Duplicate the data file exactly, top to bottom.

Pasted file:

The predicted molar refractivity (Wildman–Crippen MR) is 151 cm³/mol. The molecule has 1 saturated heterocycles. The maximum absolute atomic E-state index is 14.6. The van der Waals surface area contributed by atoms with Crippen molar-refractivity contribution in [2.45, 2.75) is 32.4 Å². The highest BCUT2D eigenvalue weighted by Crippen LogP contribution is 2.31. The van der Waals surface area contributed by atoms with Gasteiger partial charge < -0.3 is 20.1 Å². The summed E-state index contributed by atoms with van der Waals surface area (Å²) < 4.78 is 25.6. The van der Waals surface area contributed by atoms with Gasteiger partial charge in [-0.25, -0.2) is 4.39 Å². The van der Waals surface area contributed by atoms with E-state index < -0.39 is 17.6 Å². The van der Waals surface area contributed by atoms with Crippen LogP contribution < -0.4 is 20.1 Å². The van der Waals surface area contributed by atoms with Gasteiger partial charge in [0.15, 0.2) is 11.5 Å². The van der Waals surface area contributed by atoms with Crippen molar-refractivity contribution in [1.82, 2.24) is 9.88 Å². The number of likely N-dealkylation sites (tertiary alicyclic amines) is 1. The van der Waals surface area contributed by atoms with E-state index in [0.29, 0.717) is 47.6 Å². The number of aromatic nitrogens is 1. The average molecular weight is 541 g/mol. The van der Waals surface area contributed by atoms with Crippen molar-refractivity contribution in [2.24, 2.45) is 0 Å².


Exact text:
The predicted molar refractivity (Wildman–Crippen MR) is 151 cm³/mol. The molecule has 1 saturated heterocycles. The maximum absolute atomic E-state index is 14.6. The van der Waals surface area contributed by atoms with Crippen molar-refractivity contribution in [2.45, 2.75) is 32.4 Å². The highest BCUT2D eigenvalue weighted by Crippen LogP contribution is 2.31. The van der Waals surface area contributed by atoms with Gasteiger partial charge < -0.3 is 20.1 Å². The summed E-state index contributed by atoms with van der Waals surface area (Å²) < 4.78 is 25.6. The van der Waals surface area contributed by atoms with Gasteiger partial charge in [-0.25, -0.2) is 4.39 Å². The van der Waals surface area contributed by atoms with E-state index < -0.39 is 17.6 Å². The van der Waals surface area contributed by atoms with Crippen LogP contribution < -0.4 is 20.1 Å². The van der Waals surface area contributed by atoms with Gasteiger partial charge in [0.15, 0.2) is 11.5 Å². The van der Waals surface area contributed by atoms with Crippen molar-refractivity contribution in [1.82, 2.24) is 9.88 Å². The number of likely N-dealkylation sites (tertiary alicyclic amines) is 1. The van der Waals surface area contributed by atoms with E-state index in [0.29, 0.717) is 47.6 Å². The number of aromatic nitrogens is 1. The average molecular weight is 541 g/mol. The van der Waals surface area contributed by atoms with Crippen molar-refractivity contribution in [2.24, 2.45) is 0 Å².